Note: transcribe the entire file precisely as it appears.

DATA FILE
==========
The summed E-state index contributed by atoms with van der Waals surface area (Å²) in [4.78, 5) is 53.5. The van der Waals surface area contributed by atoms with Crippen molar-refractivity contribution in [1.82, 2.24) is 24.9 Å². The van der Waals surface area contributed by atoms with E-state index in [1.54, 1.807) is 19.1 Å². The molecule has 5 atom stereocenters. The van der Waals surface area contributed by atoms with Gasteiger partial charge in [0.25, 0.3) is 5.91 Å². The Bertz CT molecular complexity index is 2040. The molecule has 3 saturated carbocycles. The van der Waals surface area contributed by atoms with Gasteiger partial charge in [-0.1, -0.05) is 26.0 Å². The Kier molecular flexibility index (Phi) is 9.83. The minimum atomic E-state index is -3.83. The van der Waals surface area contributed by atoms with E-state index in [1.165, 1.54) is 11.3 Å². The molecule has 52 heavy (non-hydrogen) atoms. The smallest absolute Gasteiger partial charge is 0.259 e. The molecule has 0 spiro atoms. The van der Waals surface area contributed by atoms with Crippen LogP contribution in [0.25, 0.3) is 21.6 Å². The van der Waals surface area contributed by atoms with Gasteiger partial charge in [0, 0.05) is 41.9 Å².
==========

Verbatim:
The summed E-state index contributed by atoms with van der Waals surface area (Å²) in [4.78, 5) is 53.5. The van der Waals surface area contributed by atoms with Crippen molar-refractivity contribution in [1.82, 2.24) is 24.9 Å². The van der Waals surface area contributed by atoms with E-state index in [1.54, 1.807) is 19.1 Å². The molecule has 5 atom stereocenters. The van der Waals surface area contributed by atoms with Gasteiger partial charge in [0.25, 0.3) is 5.91 Å². The Bertz CT molecular complexity index is 2040. The molecule has 3 saturated carbocycles. The van der Waals surface area contributed by atoms with Gasteiger partial charge in [-0.1, -0.05) is 26.0 Å². The Kier molecular flexibility index (Phi) is 9.83. The minimum atomic E-state index is -3.83. The van der Waals surface area contributed by atoms with E-state index in [1.165, 1.54) is 11.3 Å². The molecule has 52 heavy (non-hydrogen) atoms. The smallest absolute Gasteiger partial charge is 0.259 e. The molecule has 0 spiro atoms. The van der Waals surface area contributed by atoms with Crippen LogP contribution in [0.25, 0.3) is 21.6 Å². The van der Waals surface area contributed by atoms with Gasteiger partial charge in [0, 0.05) is 41.9 Å².